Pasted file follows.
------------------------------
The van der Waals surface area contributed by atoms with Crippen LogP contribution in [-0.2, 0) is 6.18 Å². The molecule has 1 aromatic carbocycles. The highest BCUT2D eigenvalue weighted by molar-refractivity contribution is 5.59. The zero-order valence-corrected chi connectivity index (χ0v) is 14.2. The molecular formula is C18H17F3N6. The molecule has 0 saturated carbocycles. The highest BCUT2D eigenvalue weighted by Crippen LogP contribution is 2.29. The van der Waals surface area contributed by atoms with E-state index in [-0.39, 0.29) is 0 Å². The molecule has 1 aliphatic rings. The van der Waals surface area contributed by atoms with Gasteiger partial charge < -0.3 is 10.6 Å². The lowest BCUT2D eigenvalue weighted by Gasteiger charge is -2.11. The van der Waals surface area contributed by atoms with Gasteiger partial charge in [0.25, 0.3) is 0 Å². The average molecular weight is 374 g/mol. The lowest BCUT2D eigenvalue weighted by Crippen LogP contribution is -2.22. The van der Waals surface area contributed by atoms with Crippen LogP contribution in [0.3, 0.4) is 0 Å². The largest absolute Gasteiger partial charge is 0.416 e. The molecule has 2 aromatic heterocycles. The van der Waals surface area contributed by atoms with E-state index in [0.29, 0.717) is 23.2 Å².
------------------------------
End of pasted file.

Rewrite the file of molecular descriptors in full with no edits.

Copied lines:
The van der Waals surface area contributed by atoms with Crippen LogP contribution in [-0.2, 0) is 6.18 Å². The molecule has 1 aromatic carbocycles. The highest BCUT2D eigenvalue weighted by molar-refractivity contribution is 5.59. The zero-order valence-corrected chi connectivity index (χ0v) is 14.2. The molecular formula is C18H17F3N6. The molecule has 0 saturated carbocycles. The highest BCUT2D eigenvalue weighted by Crippen LogP contribution is 2.29. The van der Waals surface area contributed by atoms with E-state index in [-0.39, 0.29) is 0 Å². The molecule has 1 aliphatic rings. The van der Waals surface area contributed by atoms with Gasteiger partial charge < -0.3 is 10.6 Å². The lowest BCUT2D eigenvalue weighted by Gasteiger charge is -2.11. The van der Waals surface area contributed by atoms with Gasteiger partial charge in [0.25, 0.3) is 0 Å². The average molecular weight is 374 g/mol. The lowest BCUT2D eigenvalue weighted by Crippen LogP contribution is -2.22. The van der Waals surface area contributed by atoms with Crippen LogP contribution in [0.3, 0.4) is 0 Å². The largest absolute Gasteiger partial charge is 0.416 e. The molecule has 2 aromatic heterocycles. The van der Waals surface area contributed by atoms with E-state index in [0.29, 0.717) is 23.2 Å².